Practitioners making the effort to combine a narrowed practice focus, a thorough disclosure system that meets or exceeds legal requirements and clear client communications reap benefits in stronger client connections, according to Jim Ruta, a 28-year insurance veteran and executive director of Burlington-Ontario based Expert Institute.
“Good communication makes for good disclosure when you know what you’re doing. Not only is it simple, it’s also easy,” he suggested at the recent Disclosure Symposium, a joint venture of the Expert Institute, Toronto-based Peel Institute of Applied Finance and Ottawa-based Milton, Geller LLP.
The narrow focus approach increases credibility of both advisor and marketing materials, he said. For contrast, he read aloud a marketing piece in which a practitioner claimed knowledge and expertise in almost every conceivable product and form of financial planning. “How in God’s name can you be good at all that stuff?” he asked as attendees chuckled at the lengthy list.
Since each product or service brings with it the potential for client complaints and liability suits, narrowing the focus also narrows the possibilities of liability, since practitioners are accountable for the advice they provide. Mr. Ruta says this information telegraphs the message that ‘if you’re going to sue me, please sue me in these areas. I have some chance here of getting out of it.’”
By comparison, a practitioner works at a disadvantage if, when faced with a lawsuit over disability insurance, he or she admits to handling only a few cases annually. That lack of expertise combines with an apparent increasing sympathy in the courts for claimants to mean potential disaster for the practitioner. “They ask this poor defenceless widowed client…” said Mr. Ruta, referring to a general scenario. “The court prefers the testimony of the little old lady and orphan over this bad, bad insurance guy over here.”
Mr. Ruta likens the practitioner who claims expertise in all financial products and services to a physician who claims expertise in all of the ‘ologies’ ranging from cardiology to urology. “We’ll even do geology in case you have rocks in your head,” he joked, paraphrasing the mythical doctor.
Disclosing specialities and exclusions and adhering to formal disclosure regulations will increase the client’s comfort level. “The law makes disclosure a requirement, but you can use disclosure as your relationship builder if you build it into the process.”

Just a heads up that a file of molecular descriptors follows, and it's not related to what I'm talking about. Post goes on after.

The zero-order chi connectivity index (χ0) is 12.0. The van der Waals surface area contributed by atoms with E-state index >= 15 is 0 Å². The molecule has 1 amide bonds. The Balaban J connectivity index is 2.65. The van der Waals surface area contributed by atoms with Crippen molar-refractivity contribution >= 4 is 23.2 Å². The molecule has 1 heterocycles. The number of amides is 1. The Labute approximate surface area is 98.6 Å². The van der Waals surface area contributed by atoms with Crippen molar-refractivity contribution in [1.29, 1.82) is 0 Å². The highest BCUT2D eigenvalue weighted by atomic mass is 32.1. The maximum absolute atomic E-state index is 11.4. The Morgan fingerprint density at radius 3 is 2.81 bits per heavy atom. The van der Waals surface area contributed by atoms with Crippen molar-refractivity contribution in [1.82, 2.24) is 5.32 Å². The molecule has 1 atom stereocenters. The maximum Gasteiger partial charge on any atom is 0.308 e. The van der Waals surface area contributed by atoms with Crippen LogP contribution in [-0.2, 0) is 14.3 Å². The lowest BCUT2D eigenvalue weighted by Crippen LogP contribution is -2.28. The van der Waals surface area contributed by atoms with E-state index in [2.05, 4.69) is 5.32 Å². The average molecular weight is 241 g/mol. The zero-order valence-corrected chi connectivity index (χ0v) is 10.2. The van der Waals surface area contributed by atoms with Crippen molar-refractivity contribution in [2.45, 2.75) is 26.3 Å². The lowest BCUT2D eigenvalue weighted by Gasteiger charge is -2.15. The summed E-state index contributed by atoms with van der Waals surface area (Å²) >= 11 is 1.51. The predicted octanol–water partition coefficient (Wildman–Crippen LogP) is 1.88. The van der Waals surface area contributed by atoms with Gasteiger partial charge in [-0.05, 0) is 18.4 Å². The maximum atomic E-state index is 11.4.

These and other considerations can be wrapped into the practitioner’s ‘business story’ and client connection letter (CCL), he said, adding that it amounts to a larger version of the Letter of Engagement. Other items to be contained include:
• Summary of privacy regulations as they affect the relationship
• The proverbial ‘other side of the coin’ with compensation, information on the practitioner’s costs of providing the services and benefits
• Potential conflicts of interest such as ownership of the practitioner’s business
• Licenses and credentials
• Benefits provided to the client
• Requirements of the client
The CCL also has a legal dimension, Mr. Ruta said, suggesting that if a practitioner finds himself or herself faced with a client complaint that has become a court lawsuit, it serves as proof of the practitioner’s professional attitude and business process.
The benefits of a well-drawn CCL also include:
• Greater client comfort level
• A professional image
• Potential referrals, managed client expectations, realistic or unrealistic.
A client who expects unreasonable service, such as weekly telephone calls needs to know that that kind of request is unworkable. “You may want to say it’s a good thing we got this out early because I can’t do that,” he said. The recent emphasis on disclosure makes it an important component of the CCL, he said.
At least one conference attendee has long since bought into that philosophy of specialization. “I’ve taken my practice in that direction,” said Bill Tufts, an independent benefits consultant with Burlington-based Mac Vanderhout Insurance Brokers Ltd. during an interview with The Insurance Journal following the symposium. In 2001, believing that the "all things to all people" approach had become unworkable, Mr. Tufts terminated his involvement with products such as life insurance, critical illness insurance, disability insurance and mutual funds and now focuses solely on employee benefits.